Author Topic: Bear safety on the GDMBR  (Read 2507 times)

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Offline raybagg

Bear safety on the GDMBR
« on: October 20, 2020, 10:24:40 am »

My wife and I are planning to ride the GDMBR in 2021 and was wondering what bear safety precautions/equipment have folks used.

We've done numerous bikepacking trips in black bear country but never in grizzly territory. I must admit that the grizzly factor is a little frightening to me.

We've generally packed all of our food, toothpaste, and "smellables" in a dry bag and hung in a tree away from camp. I think I have a pretty good hanging technique and so far have not had an issue.

Are bikepackers using Ursack bear bags? Or how about odor blocking bags?

We definitely plan to carry bear spray as well.


Thanks in advance!


Offline Itinerant Harper

Re: Bear safety on the GDMBR
« Reply #1 on: October 20, 2020, 10:38:26 am »
Sounds like you have all the right ideas. I had an Ursack with the oder blocking bag (a giant ziplock basically) inside.  I hung them every time, or used bear boxes if they were available.  Had bear spray conveniently mounted on the bicycle and kept it at hand hiking or sleeping. Cooked away from the tent. &c

The GDMBR is super popular; I was really surprised by how many people I saw on it.  Even in the bulk of the wild camping sites I did there were other people around. That I think is a big bear deterrent. Grizzly's won't be afraid, but if they aren't "used" to humans and there is a group I suspect they are less likely to check it out.

I saw one grizzly --mama with cub-- as I rode out of the Tetons. They crossed the road uphill from me and I stopped and waited them out.  About as good as it gets for a Grizzly sighting :)

Offline jamawani

Re: Bear safety on the GDMBR
« Reply #2 on: October 20, 2020, 10:43:45 am »
I've lived in Wyoming/Montana for the past 30 years.
Done a lot of backcountry riding in griz country and have had a few overnight "visitors".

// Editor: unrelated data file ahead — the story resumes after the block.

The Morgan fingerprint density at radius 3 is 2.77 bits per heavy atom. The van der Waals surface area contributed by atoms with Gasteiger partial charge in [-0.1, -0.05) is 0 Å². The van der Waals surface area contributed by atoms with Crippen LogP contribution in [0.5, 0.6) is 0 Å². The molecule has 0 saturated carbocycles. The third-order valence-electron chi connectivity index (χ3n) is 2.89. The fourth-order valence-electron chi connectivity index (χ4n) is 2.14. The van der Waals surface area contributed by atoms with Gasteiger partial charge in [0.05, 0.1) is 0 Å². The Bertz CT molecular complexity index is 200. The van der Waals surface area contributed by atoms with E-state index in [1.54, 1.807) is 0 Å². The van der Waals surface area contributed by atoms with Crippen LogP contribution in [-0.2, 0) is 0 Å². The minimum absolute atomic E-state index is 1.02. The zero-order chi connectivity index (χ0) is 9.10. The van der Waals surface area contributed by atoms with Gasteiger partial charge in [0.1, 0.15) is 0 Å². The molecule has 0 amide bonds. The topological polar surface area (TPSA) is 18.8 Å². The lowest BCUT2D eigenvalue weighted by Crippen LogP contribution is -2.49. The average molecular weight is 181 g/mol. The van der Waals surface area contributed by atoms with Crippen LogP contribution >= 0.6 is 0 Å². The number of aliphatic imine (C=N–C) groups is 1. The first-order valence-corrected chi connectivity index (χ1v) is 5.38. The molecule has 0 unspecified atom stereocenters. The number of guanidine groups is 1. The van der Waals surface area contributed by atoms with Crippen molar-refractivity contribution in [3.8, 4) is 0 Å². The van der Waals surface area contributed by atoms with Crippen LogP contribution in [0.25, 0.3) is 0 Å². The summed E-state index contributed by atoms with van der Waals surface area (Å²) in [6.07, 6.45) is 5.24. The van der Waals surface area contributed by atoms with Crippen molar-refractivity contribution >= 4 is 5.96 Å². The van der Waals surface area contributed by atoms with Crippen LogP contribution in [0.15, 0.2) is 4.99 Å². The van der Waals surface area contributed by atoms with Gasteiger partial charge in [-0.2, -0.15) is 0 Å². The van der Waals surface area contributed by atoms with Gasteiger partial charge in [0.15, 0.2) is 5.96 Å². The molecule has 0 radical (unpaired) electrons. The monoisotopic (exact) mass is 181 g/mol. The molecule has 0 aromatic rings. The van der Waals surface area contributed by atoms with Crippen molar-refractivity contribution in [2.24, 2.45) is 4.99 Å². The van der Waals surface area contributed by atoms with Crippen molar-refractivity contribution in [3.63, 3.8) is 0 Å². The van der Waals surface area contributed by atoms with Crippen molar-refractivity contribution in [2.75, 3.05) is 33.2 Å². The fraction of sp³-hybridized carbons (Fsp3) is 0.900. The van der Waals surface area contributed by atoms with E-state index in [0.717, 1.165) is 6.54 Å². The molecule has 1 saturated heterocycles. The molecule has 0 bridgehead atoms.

It sounds like you are using safe camping techniques - make sure you hang high enough.
Also, I tend to have my smelliest meal for lunch - snackish meal for dinner.

Not sure whether you are heading N-S or S-N or when.
Also, whether you are doing the Canadian Rockies.
The risk is greater N-S if you are leaving in late May / early June.
Bears coming out of hibernation are hungry and more likely to be involved in an encounter.

Also, bears start the season at lower elevations - streams & lakes.
Just where cyclists like to camp.
That's why Yellowstone and other parks close such areas early in the season.
But usually such closures do not extend to neigboring national forests.

About ursacks - regulations vary according to land managers.
(Also, ursacks don't always meet backcountry requirements - check!)
As a cyclist, you cannot be in wilderness areas - where they may be required.
If you plan to do short overnight hikes into wilderness areas - then, yes.
In griz country, you should have sufficient trees for hanging - but not always.
I've had to bike lots of extra miles late in the day to get thru burn scars.
Also, in the desert areas critters will be attracted to your food.

Have a great trip!

Offline crichman

Re: Bear safety on the GDMBR
« Reply #3 on: October 23, 2020, 02:48:21 pm »
On my southbound trip I also hung my drybag with all my smelly things.  Including an odor-proof bag inside your stuff sack can reduce odors noticeably, though ultimately nothing really escapes a bear's nose.  Hanging was an option throughout most of the trip, save some of the drier and more southern bits outside of normal grizzly range.  Be sure to hang from relatively slender branches high enough and far enough from the tree trunk - many folks don't.

Informal campsites on the Divide are often near rivers.  The dropping your bear hang from the bridge over the river can be a convenient alternative.

Do carry bear spray and keep it immediately accessible to you on and off your bike.


Offline DarrenBnYYC

Re: Bear safety on the GDMBR
« Reply #4 on: October 25, 2020, 05:29:32 pm »
Good advice above, and I'll add one of the most important things you should do. Be loud on the trail. Be especially loud, shouting "Hey bear!" or "Coming through!" whenever your sight lines are reduced, especially when moving fast. Your greatest risk of injury from bears on the GDMBR is not from a bear wandering into your camp - it is on the bike if you startle a bear, particularly a momma with cubs. Your loud voice is your best defence - bears recognize it, and wild bears are naturally weary of humans (habituated bears are a different story sometimes, however).

Forget bear bells or horns - research by people like Tom Smith or Stephen Herrero have shown that your voice is best. Use it often when riding. And keep your bear spray where you can reach it IMMEDIATELY - if you startle a bear because you were going fast and the bear did not hear you coming, it may come down to a few seconds before you need to use it.